On Tuesday, March 25, police broke up an opposition rally in Minsk, the capital of Belarus, beating protesters with truncheons and detaining dozens of people. According to media reports, thousands of protesters showed up for the annual Freedom Day rally, banned by the government, and attempted to gather at one of Minsk's central squares, which had been blocked off by the police. On Wednesday, the detained protesters – as well as several journalists – were sentenced to jail terms ranging from three to 15 days.
LJ user mmpbel, 30, posted a lengthy and detailed account (RUS) of his experiences at the rally and, later, inside a police bus:
[…] When we approached Victory Square, I finally saw the people who, just like me, intended to mark [Freedom Day]. […] [They] stood on all sides of the intersection. Along the sidewalk, there were traffic cops. There were mainly young people there, 20-year-olds and younger. I saw several middle-aged people, and a few families. There were [white-red-white flags], and they were distributing white-red-white ribbons (I wasn't offered one). There were almost no flowers. I saw only one woman with a white-red-white bouquet. The mood was festive. I saw a small group of young people who walked out onto the road, one guy was waving a flag, encouraging people to follow him, but not many did and traffic cops managed to clear up the road very quickly. Soon, there was a solid cordon of traffic police along the road, and, a minute later, another one made up of riot cops. […]
People started moving towards Victory Square, the march began. Those in the front row of the formation were carrying a banner (but I didn't see what was written on it). I could hear the usual slogans. (Too bad we're not singing songs. I'm not the [slogan-chanting] type, but I would've joined in a song.) […]
Very close to the bridge, the formation halted. Must have been because of the police standing in their way. We stood for a few minutes. I saw [opposition leader Anatoly Lebedko] walk forward, to do something about it. After a while, those at the head of the formation began to turn around. At the same time or a bit earlier, a police bus drove towards the bridge. Then things began to move fast. I saw cops in helmets run. Young people with the banner began to reposition themselves quickly, in order to be at the head of the formation again. Someone was hurriedly hiding away a fishing rod with the flag. A guy who carried the banner turned around and called out a female name, but then someone screamed “Andrei!” and I saw a girl being grabbed and dragged to the bus. Quickly, people began to disperse. I've been in a stampede before, but it was the first time that cops were chasing me. Hesitantly, I also began to move faster, still not really believing this was actually happening. As I understood it, they were mainly seizing young people with flags. […]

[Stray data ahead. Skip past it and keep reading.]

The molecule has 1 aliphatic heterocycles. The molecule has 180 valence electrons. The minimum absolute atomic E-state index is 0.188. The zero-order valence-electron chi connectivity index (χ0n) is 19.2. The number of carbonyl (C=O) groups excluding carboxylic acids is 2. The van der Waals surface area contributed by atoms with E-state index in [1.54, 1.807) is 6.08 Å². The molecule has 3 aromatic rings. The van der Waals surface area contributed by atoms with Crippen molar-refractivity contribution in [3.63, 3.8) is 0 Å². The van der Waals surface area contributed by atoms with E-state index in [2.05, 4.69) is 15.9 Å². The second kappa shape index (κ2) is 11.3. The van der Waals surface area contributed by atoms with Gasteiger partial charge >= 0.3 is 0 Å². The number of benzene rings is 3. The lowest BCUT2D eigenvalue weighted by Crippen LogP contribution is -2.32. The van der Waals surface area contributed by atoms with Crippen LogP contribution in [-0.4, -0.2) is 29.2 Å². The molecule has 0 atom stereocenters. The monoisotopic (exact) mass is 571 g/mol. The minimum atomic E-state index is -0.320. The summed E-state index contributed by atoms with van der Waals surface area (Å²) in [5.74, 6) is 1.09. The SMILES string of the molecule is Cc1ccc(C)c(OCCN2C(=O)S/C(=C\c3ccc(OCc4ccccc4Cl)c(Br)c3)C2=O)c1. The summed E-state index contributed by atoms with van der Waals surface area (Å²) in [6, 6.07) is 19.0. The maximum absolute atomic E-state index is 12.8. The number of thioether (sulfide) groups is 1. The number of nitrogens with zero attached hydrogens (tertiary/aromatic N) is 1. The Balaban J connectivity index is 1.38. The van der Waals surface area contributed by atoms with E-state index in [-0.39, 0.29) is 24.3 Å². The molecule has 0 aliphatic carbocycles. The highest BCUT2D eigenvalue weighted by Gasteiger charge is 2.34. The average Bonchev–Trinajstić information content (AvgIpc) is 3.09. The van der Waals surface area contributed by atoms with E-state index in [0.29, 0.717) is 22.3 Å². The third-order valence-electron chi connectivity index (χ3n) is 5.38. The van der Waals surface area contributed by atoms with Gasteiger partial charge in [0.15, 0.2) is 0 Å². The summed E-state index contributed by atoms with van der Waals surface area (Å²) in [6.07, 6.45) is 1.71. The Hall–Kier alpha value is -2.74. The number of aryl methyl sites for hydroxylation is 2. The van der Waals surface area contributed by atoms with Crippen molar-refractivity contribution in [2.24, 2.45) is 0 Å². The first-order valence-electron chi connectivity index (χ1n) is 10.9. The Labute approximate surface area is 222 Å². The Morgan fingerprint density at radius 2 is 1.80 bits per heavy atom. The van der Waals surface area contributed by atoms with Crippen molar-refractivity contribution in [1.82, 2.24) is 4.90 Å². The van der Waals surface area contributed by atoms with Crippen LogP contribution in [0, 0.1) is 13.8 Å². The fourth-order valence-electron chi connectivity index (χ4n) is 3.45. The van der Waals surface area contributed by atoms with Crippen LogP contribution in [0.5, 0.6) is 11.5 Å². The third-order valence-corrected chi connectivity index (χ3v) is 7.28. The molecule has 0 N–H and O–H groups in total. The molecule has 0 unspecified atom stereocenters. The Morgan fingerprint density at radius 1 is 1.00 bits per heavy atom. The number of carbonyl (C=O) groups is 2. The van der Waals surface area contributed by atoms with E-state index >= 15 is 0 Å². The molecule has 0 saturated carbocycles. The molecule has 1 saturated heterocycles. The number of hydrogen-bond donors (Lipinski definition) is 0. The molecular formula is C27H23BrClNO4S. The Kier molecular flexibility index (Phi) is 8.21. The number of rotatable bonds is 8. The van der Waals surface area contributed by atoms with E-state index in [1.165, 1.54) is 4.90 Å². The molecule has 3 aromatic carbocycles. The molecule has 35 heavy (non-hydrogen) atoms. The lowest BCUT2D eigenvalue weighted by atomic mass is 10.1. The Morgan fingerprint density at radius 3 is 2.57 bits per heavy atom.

[…] I felt it was all over and decided to try reaching the monument to [Belarusian poet Yanka Kupala monument, [to lay flowers]. […] I moved towards the bridge again. There was a police bus standing nearby, and from its window, a detained girl was making a Victory sign with her fingers. Young people stood next to the bus – possibly, friends of those who were detained.
[…] A few ordinary [not riot] cops stood at the park entrance. I asked one of them: “Is the park closed?” He said, “Yes.” […] As I walked down Yanka Kupala Street, I saw that the park's side entrance wasn't guarded by anyone and that the park itself was empty. A man and two women walked by: he was begging them to stop being scared and enter the park. […] I came to the monument and put the flowers down. My flowers were the only ones on the snow, but underneath the snow there were many more white-red-white flowers. An elderly man […] walked by. There was no one but us in the park. I stood a few seconds by the monument, trying to imagine “what He [Yanka Kupala] was thinking of the things that were taking place.”